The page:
For many patients, it is important that their expectations and beliefs about how they would like to get better or improve their life are in sync with their psychiatrist’s. Although, you will likely get a sense of this after our first meeting, I would like to provide you with a brief summary of my treatment philosophy. Hopefully, this will give you an idea of how well we might work together in treatment.
I believe that the most important ingredient in treatment is the “therapeutic alliance” between a doctor and patient. What does this mean? There are three components of the therapeutic alliance: 1) agreed upon goals between doctor and patient, 2) agreed upon ways of accomplishing those goals (therapy, medication, etc.), and most importantly 3) the bond between the doctor and patient. The ability to form a bond is a function of both the doctor and the patient and is related to many factors including past relationships, personality, adaptability, trust, and general goodness of fit. The importance of a good treatment alliance is corroborated in research studies, where outcomes of the plethora of treatment modalities (psychodynamic, CBT, DBT, interpersonal) are correlated with a stronger alliance.
Nature and Nurture
Next, I feel strongly that most psychiatric symptoms (depression, anxiety, behavioral issues) are a result of a combination of genetic vulnerability, environmental influences, and an individual’s way of handling stress and conflict. As a psychiatrist with an M.D., I am experienced in prescribing medications to help alleviate suffering, however, in the majority of cases I have seen sustained improvements in functioning and self-understanding only when psychotherapy (talk therapy) is an integral part of the treatment, in addition to the medication. Research upholds this belief, as most studies show that therapy in addition to medication and often therapy alone is superior to medication alone.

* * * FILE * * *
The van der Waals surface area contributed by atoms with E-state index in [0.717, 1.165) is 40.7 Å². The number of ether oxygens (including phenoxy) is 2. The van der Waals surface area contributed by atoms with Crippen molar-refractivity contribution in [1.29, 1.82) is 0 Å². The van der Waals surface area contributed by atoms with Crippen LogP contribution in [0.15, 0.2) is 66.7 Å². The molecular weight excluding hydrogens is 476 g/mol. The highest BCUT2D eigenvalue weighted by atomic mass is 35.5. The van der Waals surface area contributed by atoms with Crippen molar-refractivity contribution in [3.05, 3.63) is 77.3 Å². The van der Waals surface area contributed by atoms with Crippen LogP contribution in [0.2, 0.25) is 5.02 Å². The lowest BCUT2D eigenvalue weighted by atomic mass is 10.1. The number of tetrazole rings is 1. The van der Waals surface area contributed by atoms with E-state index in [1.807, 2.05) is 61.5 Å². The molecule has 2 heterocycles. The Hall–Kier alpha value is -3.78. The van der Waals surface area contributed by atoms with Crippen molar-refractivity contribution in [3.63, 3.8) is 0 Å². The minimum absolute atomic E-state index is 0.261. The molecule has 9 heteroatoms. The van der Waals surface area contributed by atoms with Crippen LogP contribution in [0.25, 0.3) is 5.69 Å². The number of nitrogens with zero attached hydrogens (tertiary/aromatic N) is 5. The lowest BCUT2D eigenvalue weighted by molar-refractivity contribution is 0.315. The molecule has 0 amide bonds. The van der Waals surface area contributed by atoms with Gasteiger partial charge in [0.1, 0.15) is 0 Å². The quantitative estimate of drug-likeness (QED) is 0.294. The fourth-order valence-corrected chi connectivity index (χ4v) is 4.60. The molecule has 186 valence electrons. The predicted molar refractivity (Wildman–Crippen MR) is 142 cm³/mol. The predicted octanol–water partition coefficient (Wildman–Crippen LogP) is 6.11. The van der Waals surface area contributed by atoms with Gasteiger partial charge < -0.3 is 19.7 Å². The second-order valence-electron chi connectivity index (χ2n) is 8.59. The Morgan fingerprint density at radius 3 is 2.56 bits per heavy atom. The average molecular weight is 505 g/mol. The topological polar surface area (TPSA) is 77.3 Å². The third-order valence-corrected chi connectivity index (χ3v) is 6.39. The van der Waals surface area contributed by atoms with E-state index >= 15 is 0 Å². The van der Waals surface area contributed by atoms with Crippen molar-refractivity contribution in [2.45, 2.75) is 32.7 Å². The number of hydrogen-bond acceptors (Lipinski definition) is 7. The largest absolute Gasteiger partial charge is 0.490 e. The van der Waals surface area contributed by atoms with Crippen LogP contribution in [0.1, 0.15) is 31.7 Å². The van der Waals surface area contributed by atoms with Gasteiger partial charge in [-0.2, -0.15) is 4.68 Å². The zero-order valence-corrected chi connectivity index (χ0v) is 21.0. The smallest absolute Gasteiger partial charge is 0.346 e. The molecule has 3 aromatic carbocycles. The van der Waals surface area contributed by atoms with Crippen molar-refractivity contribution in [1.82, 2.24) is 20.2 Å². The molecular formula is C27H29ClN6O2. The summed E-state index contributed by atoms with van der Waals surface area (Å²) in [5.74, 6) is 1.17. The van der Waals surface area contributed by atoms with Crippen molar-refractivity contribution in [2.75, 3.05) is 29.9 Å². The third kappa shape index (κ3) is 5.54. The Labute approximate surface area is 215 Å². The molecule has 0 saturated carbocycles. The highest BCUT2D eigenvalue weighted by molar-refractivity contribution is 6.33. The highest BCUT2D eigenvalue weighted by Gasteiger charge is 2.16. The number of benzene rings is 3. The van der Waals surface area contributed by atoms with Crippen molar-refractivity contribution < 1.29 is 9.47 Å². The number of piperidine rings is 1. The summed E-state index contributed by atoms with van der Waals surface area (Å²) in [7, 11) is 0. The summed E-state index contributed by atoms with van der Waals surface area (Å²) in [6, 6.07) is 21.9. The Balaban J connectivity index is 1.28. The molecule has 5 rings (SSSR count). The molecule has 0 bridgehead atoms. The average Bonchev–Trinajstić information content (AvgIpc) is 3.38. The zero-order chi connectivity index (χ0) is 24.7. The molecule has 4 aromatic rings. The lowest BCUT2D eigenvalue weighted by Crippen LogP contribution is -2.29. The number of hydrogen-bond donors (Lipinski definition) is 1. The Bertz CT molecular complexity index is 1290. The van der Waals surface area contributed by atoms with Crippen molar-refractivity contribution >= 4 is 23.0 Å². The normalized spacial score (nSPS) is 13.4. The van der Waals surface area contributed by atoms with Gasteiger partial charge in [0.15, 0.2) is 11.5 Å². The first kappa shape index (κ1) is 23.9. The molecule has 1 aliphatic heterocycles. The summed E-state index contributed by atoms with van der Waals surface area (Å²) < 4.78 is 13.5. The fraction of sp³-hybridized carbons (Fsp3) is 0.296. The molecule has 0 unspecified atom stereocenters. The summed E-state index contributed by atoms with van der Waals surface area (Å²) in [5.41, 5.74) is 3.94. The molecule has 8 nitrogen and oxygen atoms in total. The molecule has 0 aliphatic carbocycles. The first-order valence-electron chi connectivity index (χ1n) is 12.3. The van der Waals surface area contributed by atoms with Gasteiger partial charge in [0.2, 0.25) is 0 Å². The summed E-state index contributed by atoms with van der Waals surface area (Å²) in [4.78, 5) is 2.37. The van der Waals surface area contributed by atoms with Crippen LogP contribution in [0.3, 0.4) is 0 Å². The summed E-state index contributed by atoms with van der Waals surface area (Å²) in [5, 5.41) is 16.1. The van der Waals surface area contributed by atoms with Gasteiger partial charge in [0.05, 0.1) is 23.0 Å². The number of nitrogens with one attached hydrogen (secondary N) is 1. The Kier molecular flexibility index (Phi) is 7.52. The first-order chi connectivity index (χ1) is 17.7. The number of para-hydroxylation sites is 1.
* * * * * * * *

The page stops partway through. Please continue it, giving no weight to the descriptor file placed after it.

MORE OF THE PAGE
As a medically-trained psychiatrist, I have extensive training in a variety of medical areas including internal medicine, adult and pediatric neurology and consultation-liaison psychiatry. When I assess and treat a patient, I explore all possible reasons for psychiatric symptoms, including medical, medication-related and developmental causes. I will often request labs, other medical studies, and recommend referrals to other medical specialties if I think there might be a chance that other, non-psychiatric, conditions are possibly contributing.